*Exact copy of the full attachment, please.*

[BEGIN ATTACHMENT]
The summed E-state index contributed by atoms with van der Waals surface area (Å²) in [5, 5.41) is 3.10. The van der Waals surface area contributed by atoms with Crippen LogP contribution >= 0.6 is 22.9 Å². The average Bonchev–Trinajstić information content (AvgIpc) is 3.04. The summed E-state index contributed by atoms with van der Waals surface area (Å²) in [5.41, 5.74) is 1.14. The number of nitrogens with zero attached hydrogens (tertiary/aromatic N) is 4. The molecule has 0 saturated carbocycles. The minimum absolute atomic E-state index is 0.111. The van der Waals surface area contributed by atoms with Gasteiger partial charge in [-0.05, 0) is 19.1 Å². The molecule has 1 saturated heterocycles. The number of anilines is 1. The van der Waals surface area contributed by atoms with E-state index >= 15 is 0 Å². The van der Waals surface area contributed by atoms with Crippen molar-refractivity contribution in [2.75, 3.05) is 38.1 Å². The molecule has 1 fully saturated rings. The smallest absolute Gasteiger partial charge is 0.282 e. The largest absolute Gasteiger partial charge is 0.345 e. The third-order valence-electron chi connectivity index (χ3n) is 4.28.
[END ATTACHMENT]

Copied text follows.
The summed E-state index contributed by atoms with van der Waals surface area (Å²) in [5, 5.41) is 3.10. The van der Waals surface area contributed by atoms with Crippen LogP contribution >= 0.6 is 22.9 Å². The average Bonchev–Trinajstić information content (AvgIpc) is 3.04. The summed E-state index contributed by atoms with van der Waals surface area (Å²) in [5.41, 5.74) is 1.14. The number of nitrogens with zero attached hydrogens (tertiary/aromatic N) is 4. The molecule has 0 saturated carbocycles. The minimum absolute atomic E-state index is 0.111. The van der Waals surface area contributed by atoms with Gasteiger partial charge in [-0.05, 0) is 19.1 Å². The molecule has 1 saturated heterocycles. The number of anilines is 1. The van der Waals surface area contributed by atoms with E-state index >= 15 is 0 Å². The van der Waals surface area contributed by atoms with Crippen molar-refractivity contribution in [2.75, 3.05) is 38.1 Å². The molecule has 1 fully saturated rings. The smallest absolute Gasteiger partial charge is 0.282 e. The largest absolute Gasteiger partial charge is 0.345 e. The third-order valence-electron chi connectivity index (χ3n) is 4.28.